In a direct-contact condenser, hot vapor and cool liquid are introduced into a vessel and allowed to mix directly, rather than being separated by a barrier such as the wall of a heat exchanger tube. The vapor gives up its latent heat and condenses to a liquid, while the liquid absorbs this heat and undergoes a temperature rise. The entering vapor and liquid typically contain a single condensable substance, such as a water spray being used to cool air and adjust its humidity.


For an ideal single-pass condenser whose coolant has constant density, constant heat capacity, linear enthalpy over the temperature range, perfect cross-sectional heat transfer, and zero longitudinal heat transfer, and whose tubing has constant perimeter, constant thickness, and constant heat conductivity, and whose condensible fluid is perfectly mixed and at constant temperature, the coolant temperature varies along its tube according to:

{\displaystyle \Theta (x)={\frac {T_{H}-T(x)}{T_{H}-T(0)}}=e^{-NTU}=e^{-{\frac {hPx}{{\dot {m}}c}}}=e^{-{\frac {Gx}{{\dot {m}}cL}}}}


  • is the distance from the coolant inlet
  • is the coolant temperature, and T(0) the coolant temperature at its inlet
  • is the hot fluid’s temperature
  • is the number of transfer units
  • is the coolant’s mass (or other) flow rate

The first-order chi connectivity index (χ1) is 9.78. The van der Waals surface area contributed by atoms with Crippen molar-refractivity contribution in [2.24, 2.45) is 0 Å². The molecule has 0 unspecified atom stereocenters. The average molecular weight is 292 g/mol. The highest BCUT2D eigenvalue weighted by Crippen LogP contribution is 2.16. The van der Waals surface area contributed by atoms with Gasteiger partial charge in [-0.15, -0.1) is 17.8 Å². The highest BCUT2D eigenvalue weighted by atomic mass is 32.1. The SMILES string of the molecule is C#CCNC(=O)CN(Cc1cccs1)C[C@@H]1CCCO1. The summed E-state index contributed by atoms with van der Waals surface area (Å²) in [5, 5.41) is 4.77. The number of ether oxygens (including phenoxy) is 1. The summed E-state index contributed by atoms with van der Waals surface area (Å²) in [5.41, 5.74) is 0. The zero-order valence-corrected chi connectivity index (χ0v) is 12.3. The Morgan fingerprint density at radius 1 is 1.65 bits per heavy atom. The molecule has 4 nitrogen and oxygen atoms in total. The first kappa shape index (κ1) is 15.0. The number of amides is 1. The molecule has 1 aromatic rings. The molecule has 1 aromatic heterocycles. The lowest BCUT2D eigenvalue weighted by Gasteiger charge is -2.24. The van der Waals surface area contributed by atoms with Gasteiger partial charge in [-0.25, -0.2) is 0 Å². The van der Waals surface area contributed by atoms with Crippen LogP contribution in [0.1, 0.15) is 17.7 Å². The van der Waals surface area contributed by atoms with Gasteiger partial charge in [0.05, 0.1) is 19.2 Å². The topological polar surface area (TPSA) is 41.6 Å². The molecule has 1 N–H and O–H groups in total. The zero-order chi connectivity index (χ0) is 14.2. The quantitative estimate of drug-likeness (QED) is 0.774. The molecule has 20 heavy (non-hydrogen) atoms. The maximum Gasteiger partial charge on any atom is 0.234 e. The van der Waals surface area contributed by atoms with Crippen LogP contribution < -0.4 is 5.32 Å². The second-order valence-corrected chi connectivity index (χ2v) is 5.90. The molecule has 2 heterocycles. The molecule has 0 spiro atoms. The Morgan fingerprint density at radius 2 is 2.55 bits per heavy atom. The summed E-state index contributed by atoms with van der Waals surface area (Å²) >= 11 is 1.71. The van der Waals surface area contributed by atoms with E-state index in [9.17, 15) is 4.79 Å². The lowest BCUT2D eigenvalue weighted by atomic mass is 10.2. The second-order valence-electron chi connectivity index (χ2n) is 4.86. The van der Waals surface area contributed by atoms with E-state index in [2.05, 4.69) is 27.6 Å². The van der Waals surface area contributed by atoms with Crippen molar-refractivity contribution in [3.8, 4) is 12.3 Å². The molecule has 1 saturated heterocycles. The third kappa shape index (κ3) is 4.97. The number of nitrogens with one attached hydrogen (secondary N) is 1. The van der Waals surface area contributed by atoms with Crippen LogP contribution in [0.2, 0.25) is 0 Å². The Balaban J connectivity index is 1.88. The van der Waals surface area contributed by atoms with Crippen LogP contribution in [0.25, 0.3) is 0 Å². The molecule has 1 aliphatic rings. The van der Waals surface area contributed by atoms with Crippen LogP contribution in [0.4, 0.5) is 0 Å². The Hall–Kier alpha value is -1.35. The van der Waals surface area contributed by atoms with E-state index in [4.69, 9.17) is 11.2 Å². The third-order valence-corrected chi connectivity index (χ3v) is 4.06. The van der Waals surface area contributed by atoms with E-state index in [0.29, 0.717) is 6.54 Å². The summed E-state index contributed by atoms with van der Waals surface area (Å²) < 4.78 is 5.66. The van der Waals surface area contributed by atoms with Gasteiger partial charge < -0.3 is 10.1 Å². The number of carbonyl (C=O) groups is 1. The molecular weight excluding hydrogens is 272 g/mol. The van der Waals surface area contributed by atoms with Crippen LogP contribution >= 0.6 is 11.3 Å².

• is the coolant’s heat capacity at constant pressure per unit mass (or other)
  • is the heat transfer coefficient of the coolant tube
  • is the perimeter of the coolant tube
  • is the heat conductance of the coolant tube (often denoted)
  • is the length of the coolant tube

An Introduction to Coil Heat Exchangers

Coil heat exchangers in their simplest form, use one or more tubes that run back and forth a number of times. The tube separates the two fluids. One fluid flows inside the tube and another flows on the outside. Let us have a look at a heating example. Heat is transferred from the hot inner fluid to the tube wall via convection, it then conducts through the pipe wall to the other side and the outer fluid carries this away also through convection.

The Coil Type Heat Exchanger produced by metal industries are suitable to transfer heat in a wide variety of operating conditions and to refuse to accept decay for the longest period of time possible under the harshest operating circumstances. Coil-type exchangers are more efficient than shell and tube exchangers for low flow rates. Due to their simple construction, they are low in price and easy to clean on the shell side. Thermal efficiency approximates that of a true countercurrent flow type exchanger.

Condensers are used for condensation vapors cooling liquids. Condensers are made by fusing a number of parallel coils in a glass shell. Coil Type Heat Exchangers are artificial to special requirements as to dimensional tolerances, finish and tempers for use in condensers and heat exchangers.

Copper heat exchanger tubes are normally supplied in straight length in annealed half-hard temper. Coil Type Heat Exchangers shaped by are metal industries not only have stiff tolerances the most dependable dimensions throughout the tube length. The tube surface is clean both inside. Coils are made in different diameters using tubes different bores.